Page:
Abraham Lincoln reference site established 2005

Abraham Lincoln and the Coins He Carried

Abraham Lincoln was bound to work for his father until the time he was 21, with those wages rightly belonging to Thomas Lincoln. But of course, Lincoln also earned his first wages for himself. This is the story of that ocassion told by Lincoln:

"A steamer was going down the river. We have, you know, no wharves on the western streams, and the custom was, if passengers were at any of the landings they were to go out in a boat, the steamer stopping, and taking them on board." While at the landing, a steamer approached, coming down the river.

"Two men with trunks came down to the shore with trunks...and asked, 'Will you take us and our trunks out the the steamer?'

'Certainly,' said I. I was very glad to have the chance of earning something, and supposed that both of them would give me a couple of 'bits.'

The trunks were put on my boat, the passengers seated themselves on them, and I sculled them out to the steamer. They got on board, and I lifted the trunks and put them on the deck. The steamer was about to put on steam again, when I called out, 'You have forgotten to pay me.'

Each of them took from his pocket a silver half-dollar and threw it in the bottom of my boat. I could scarcely believe my eyes as I picked up the money. You may think it was a very little thing, and in these days it seems to me like a trifle, but it was a most important incident in my life. I could scarcely credit that I, the poor boy, had earned a dollar in less than a day: that by honest work I had earned a dollar. I was a more hopeful and thoughtful boy from that time."

(Story related by William Seward years after Lincoln told it to him. Recorded by Wayne Whipple, The Story Life of Lincoln, pp. 62-63.)

It was in 1827 or 1828 that Lincoln earned those half dollars. They were likely Capped Bust Half Dollars, a coin that was minted from 1807-1839.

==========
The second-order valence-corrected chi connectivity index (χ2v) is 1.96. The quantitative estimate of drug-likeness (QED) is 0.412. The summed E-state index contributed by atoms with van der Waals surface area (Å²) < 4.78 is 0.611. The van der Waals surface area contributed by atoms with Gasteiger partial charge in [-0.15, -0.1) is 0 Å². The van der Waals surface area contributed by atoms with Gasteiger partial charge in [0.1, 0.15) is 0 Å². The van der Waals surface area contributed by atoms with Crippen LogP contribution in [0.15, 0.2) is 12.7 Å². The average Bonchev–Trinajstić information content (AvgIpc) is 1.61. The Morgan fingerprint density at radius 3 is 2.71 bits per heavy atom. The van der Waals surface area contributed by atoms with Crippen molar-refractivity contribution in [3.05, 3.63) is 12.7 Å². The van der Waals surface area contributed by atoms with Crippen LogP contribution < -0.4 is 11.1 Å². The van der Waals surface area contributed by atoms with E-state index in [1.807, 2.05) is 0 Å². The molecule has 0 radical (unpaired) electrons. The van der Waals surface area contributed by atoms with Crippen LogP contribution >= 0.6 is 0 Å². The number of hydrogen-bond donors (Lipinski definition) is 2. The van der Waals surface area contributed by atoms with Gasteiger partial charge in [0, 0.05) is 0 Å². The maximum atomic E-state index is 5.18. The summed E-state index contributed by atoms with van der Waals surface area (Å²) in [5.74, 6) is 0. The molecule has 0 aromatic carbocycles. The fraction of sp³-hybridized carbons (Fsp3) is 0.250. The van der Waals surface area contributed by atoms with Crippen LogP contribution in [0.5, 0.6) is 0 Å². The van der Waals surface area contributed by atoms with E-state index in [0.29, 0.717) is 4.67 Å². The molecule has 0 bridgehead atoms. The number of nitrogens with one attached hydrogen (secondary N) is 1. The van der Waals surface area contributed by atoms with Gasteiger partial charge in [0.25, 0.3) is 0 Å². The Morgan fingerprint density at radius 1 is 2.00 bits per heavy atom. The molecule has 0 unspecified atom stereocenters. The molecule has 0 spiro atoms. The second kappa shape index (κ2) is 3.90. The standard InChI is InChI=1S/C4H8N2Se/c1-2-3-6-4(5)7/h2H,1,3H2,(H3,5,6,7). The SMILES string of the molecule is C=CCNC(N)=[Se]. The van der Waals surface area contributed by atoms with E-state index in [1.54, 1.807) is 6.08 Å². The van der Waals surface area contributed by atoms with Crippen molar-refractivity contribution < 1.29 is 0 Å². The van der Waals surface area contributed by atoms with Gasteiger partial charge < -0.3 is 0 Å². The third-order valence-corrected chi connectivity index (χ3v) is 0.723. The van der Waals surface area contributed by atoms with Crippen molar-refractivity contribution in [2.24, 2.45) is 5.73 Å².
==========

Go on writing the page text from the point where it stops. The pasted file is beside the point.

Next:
Capped Bust half dollarCapped Bust half dollar
This 1827 Capped Bust Half Dollar is listed by eBay seller foxyoffers
for $950 as of August 2013

 

Did you know Abraham Lincoln appears on a half dollar coin?

 

What other coins might Lincoln have carried in his pockets during his lifetime? No one can be sure, but these coins were minted in years during the Lincoln era making it likely that he carried them in his pockets:

Half Cents:
Classic Head Half Cent (1809-1836)
Braided Hair Half Cent (1840-1857)

Cents:
Classic Head Cent (1808-1814)
Matron Head Cent (1816-1839)
Braided Hair Cent (1839-1857)
Flying Eagle Cent (1856-1858)
Indian Head Cent (1859-1909)

Two Cents:
Two Cents (1864-1873)

Three Cents:
Three Cents - Silver (1851-1873)
Three Cents - Nickel (1865-1889)

Half-Dimes:
Capped Bust Half Dime (1829-1837)
Seated Liberty Half Dime (1837-1873)

Dime:
Capped Bust Dime (1809-1837)
Seated Liberty Dime (1837-1891)

Capped Bust Quarter

Capped Bust Half Dollar
Seated Liberty Half Dollar

Seated Liberty Dollar
Liberty Head Gold Dollar
Indian Princess Gold Dollar

Capped Bust Quarter Eagle ($2.50)
Classic Head Quarter Eagle ($2.50)
Liberty Head Quarter Eagle ($2.50)

Three Dollars

Capped Bust Half Eagle ($5)
Classic Head Half Eagle ($5)
Liberty Head Half Eagle ($5)

Liberty Head Eagle ($10)

Liberty Head Double Eagle ($20)

See also: The Confederate $5 Bill in Lincoln's Pocket

 


Classic Head Half Cent (1809-1836)

The half cent was one of the original denominations authorized by the Mint Act of 1792. It was slightly smaller than today's quarter and was made of 100% copper.

The Classic Head half cent weighed 5.45 grams, the equivalent of just over two modern pennies. It was first struck the same year that Abraham Lincoln was born: 1809. Mintage of these half cents was from 1809 through 1811, 1825 and 1826, 1828 and 1829, and from 1831 through 1836.

No half cents were issued by the U.S. Mint between 1837 and 1839, but a privately issued token was issued in a similar style to other official U.S. coins of the time.